The possibility has just come up that I might be going to Odessa in about 3 weeks (from Kiev). I have two options for getting there.

Option one – fly. It’s just over an hour away.

Pros: shorter travel time, more convenient arrival time on my way home, can prove to myself how much I win at overcoming my fear.

Cons: dodgy internal Ukrainian flights – my choices are Donbassaero, who in 2010 had a flight cancelled after the entire crew was found to be inebriated. Or Dniproavia who fly Embraer something-or-other planes. They’re tiny and thin and weird looking and I’m scared of them :(, or AeroSvit who my colleague described as ‘fun because they’re all old and bouncy.’ I don’t want to get a teeny plane. I don’t trust them.

Option two – night train. Get the train at around 10pm on Friday night, arrive around 7am Saturday morning.

Pros: It’s not a plane!

Cons: Longer travel time, I never sleep that well on sleeper trains, I’ll feel like a failure for not flying.

 

So, just a few questions.

On the course you (Keith) said that any company that can fly within Europe has to meet very high safety standards (something about the ICAO) and is therefore pretty trustworthy.  Do these companies have to meet the same standards for their domestic flights as their international ones? If a company only flies to former Soviet republics, is it really international? Are any of my assumptions about small planes true? (They’re not as safe, they’re more affected by turbulence, the pilots are less experienced, they’re not as sturdy and more affected by stuff that isn’t an issue on big planes.)

And the big question. What am I going to do?!?!??!!

I was so okay on the international flights. I’m so not okay with this :(

Look at it! It's small, thin, weird and the engines are in the wrong place!

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They will not disintegrate hitting a bird!  They are designed to cope with these eventualities.

Keith

Sarah said:

How are they nicer? I'm not disbelieving you or anything, I'm just curious. I can't quite shake the feeling that they'd hit a pigeon and disintegrate (okay, that might be a slight exageration, but I don't trust them.)

I do have happy memories of long distance train journeys around Russia. Most of them involve vodka and dried fish (they're hazy memories.) But it's difficult to sleep at first, except for the time a Canadian woman gave me a weird green pill which knocked me out for almost 24 hours.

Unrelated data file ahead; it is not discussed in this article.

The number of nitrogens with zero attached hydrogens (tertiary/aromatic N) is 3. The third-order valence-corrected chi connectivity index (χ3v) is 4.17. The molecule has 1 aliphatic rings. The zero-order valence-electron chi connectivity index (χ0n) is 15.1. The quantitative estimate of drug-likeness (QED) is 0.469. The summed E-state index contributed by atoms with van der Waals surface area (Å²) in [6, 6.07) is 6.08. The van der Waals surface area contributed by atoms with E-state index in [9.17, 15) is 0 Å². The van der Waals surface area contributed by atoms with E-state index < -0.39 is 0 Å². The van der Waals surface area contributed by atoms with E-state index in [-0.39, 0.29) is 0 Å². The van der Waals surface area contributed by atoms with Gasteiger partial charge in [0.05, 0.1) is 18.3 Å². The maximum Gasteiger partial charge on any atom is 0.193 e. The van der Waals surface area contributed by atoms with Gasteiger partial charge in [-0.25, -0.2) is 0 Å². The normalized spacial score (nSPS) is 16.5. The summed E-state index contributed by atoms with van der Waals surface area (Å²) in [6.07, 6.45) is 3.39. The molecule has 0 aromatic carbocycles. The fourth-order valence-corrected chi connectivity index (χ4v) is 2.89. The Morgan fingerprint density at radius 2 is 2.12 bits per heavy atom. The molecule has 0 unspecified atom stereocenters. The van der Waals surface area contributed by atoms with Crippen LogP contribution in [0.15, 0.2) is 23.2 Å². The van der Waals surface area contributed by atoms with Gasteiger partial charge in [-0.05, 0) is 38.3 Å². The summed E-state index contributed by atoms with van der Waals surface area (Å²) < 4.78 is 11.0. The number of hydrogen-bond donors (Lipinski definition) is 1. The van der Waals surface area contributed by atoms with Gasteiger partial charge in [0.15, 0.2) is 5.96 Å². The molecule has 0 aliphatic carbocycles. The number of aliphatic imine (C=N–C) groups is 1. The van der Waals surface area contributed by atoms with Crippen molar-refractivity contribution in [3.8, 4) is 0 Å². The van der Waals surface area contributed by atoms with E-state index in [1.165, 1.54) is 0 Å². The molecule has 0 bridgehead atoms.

but how can an obstruction just pop up? We plan for everything, and deal with things. it's just not like being on the roads ...there is no comparison.

Keith
Sarah said:

Long stream of consciousness coming up!

I have done a go around because of a sheep, or was it a cow I can't remember... on the runway at Stornaway.

Please send me your answers to your questions and I'll comment on them.

Keith

ps

Planes 2 and 3 will just go ahead and land...why  should they have to do anything different??

Okay... well I was thinking of a busy airport where the planes only land a couple of minutes apart from each other. So it could be that there isn't time for anyone to go out and move the donkey before plane 2 gets to the runway (I hear donkeys can be stubborn.) So it would also have to go around.

Unless there was another runway it could land on? But it wouldn't have time to line up with a different runway, would it?

So plane 2 would see plane 1 climbing away and think 'hmmm... wonder why he's doing that.' But surely plane 2 couldn't just be left wondering (nothing's left up to chance, right?) Someone would tell him why plane 1 was going around. So I think... ATC would tell him, because if pilots could hear all the communication between ATC and the planes in front and behind them it would be a lot of noise and they might miss something ATC said to them, or confuse their ears somehow.

But maybe they can hear it all so that as soon as plane 1 announced the donkey on the runway, they'd know about it immediately.

<I know nothing about radio communication!>

Actually, wouldn't people on the ground see the donkey before the pilot in plane 1? And let planes 1, 2 and 3 know about it?

Well somehow they'd know about it in plane 2 but maybe they'd still approach as if they were going to land because the donkey might have run away and they might be able to land.

No, there's too many 'maybes' there. I think they'd follow plane 1 and climb away and wait until someone on the ground confirmed that the donkey was gone.

Am I close?